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O'Reilly Modern Defense in Depth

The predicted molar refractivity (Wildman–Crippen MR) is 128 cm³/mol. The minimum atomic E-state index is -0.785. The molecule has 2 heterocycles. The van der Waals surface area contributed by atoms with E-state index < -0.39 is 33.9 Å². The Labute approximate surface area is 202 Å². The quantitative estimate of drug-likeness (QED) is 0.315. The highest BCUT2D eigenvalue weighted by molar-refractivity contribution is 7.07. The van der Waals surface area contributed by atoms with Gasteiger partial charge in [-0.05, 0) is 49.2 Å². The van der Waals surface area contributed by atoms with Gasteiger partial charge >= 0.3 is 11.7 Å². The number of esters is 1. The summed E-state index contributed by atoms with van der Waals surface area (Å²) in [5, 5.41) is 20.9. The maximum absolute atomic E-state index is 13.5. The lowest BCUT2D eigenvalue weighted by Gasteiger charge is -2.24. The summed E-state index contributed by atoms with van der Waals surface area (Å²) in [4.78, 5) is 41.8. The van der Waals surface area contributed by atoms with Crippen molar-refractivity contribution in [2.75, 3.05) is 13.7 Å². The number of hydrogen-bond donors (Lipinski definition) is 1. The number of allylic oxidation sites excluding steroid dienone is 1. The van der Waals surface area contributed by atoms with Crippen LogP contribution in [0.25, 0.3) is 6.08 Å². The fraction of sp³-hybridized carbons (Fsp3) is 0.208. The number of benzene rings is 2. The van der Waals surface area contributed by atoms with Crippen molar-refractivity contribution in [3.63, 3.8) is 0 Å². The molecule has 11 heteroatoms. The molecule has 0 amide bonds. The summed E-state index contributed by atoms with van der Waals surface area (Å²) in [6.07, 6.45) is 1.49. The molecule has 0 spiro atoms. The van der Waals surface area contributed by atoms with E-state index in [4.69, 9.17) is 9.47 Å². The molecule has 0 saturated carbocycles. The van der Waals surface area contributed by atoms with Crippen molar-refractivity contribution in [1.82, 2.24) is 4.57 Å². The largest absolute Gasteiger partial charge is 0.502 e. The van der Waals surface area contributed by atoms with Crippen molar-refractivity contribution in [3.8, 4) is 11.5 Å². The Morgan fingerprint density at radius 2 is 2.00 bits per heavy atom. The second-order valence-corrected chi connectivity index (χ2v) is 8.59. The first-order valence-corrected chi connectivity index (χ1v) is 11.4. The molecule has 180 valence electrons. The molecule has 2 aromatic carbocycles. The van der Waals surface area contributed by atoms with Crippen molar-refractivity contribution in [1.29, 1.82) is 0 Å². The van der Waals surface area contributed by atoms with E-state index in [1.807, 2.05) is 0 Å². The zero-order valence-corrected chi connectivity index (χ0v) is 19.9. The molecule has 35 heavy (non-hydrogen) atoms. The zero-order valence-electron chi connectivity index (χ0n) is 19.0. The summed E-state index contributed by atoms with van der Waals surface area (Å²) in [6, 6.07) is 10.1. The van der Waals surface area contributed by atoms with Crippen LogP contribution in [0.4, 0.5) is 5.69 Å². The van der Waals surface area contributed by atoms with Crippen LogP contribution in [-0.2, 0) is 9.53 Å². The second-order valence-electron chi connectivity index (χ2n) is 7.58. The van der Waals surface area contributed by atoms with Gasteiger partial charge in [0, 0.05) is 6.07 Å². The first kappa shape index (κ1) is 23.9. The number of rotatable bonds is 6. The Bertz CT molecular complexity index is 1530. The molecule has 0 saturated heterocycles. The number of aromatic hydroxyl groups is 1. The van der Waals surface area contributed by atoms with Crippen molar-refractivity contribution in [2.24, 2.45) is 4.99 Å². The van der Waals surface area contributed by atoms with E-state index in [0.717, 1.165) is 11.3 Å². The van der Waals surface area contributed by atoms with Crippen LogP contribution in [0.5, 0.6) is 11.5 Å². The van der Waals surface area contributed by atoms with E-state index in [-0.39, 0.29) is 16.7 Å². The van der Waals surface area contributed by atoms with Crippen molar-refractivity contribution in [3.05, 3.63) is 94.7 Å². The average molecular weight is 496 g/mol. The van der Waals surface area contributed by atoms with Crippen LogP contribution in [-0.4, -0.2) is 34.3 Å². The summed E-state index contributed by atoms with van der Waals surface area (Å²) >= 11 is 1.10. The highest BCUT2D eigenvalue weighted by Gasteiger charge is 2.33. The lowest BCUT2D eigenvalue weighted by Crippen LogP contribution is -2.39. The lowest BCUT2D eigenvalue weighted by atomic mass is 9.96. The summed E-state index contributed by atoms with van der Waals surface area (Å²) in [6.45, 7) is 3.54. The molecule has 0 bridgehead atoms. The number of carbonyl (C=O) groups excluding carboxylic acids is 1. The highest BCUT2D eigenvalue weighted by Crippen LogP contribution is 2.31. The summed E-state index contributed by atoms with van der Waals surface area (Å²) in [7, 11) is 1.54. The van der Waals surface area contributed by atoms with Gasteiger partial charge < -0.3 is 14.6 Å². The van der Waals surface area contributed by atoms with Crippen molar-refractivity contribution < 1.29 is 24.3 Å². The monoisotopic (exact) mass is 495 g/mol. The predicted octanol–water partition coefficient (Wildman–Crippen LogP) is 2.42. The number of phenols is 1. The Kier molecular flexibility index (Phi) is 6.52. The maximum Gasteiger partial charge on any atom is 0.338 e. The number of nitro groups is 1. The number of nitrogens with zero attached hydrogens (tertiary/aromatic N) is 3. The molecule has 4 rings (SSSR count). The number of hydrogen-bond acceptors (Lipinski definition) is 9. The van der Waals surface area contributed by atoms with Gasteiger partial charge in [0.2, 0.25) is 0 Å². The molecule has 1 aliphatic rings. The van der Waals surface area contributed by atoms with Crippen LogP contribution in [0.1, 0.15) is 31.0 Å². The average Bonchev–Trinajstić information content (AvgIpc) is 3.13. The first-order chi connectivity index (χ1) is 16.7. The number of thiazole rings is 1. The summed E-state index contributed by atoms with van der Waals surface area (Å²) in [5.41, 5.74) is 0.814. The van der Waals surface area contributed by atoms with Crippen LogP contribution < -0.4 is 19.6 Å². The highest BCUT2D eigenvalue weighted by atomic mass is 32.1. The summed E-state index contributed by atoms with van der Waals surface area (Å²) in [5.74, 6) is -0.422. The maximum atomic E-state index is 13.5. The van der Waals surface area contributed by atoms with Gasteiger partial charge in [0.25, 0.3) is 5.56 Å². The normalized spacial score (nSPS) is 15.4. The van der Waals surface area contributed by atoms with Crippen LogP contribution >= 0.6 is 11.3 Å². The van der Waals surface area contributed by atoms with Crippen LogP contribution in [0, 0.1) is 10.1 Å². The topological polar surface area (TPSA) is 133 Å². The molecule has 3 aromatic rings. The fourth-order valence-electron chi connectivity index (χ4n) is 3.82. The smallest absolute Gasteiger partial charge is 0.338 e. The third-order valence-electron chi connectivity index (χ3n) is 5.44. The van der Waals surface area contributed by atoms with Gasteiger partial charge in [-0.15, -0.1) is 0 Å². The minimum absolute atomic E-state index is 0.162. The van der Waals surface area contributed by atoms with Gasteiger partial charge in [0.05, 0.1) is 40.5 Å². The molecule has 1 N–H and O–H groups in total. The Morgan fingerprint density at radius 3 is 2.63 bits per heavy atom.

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net. However, few, if any, of these technologies are integrated in any fashion whatsoever, and none them are aware of the other technolo‐ gies deployed. I fully believe that this "independent lines of defense approach" is a major contributor to high number of successful attacker campaigns, and this commonly accepted methodology must be addressed given that it has been proven to not be adequate in many cases. This Approach Is Not Adequately Protecting Internet-Facing Web Applications Next, let's see how similar, nonintegrated cybersecurity technologies are most commonly deployed in today's data centers to defend the public-facing web applications hosted there. Here you will find par‐ allel lines of defense that are nearly the same as the lines of defense found when protecting users from the internet. Again, the inde‐ pendent lines of defense are very apparent in organizations' data centers. Today, many organizations that use data centers deploy their own authoritative Domain Name System (DNS) servers, web servers, and publicly exposed web applications in what is known as the demilita‐ rization zone (DMZ) within corporate data centers. These DNS servers, web servers, and web applications are normally protected by firewalls as the first line of defense. However, most people don't real‐ ize that firewalls provide little, if any, protection for devices connec‐ ted in a DMZ, because organizations must configure the border firewalls to allow all inbound traffic from the internet on TCP/UDP port 53 (DNS), TCP port 80 (HTTP), and TCP port 443 (HTTPS). As a result, organizations still must do better than supposedly pro‐ tecting their DNS, web servers, and applications with a DMZ. Organizations are next forced to deploy more independent lines of defense like advanced intrusion prevention systems, web application firewalls, bot management solutions, server-based malware protec‐ tion, and so forth within the DMZ itself to protect the devices deployed there, as well. This nearly replicates the lines of defense that are deployed to pro‐ tect the internal user community and adds additional cost and com‐ plexity because most of these systems in the DMZs are designed to protect only applications, not user's computers. Another issue with This Approach Is Not Adequately Protecting Internet-Facing Web Applications | 5

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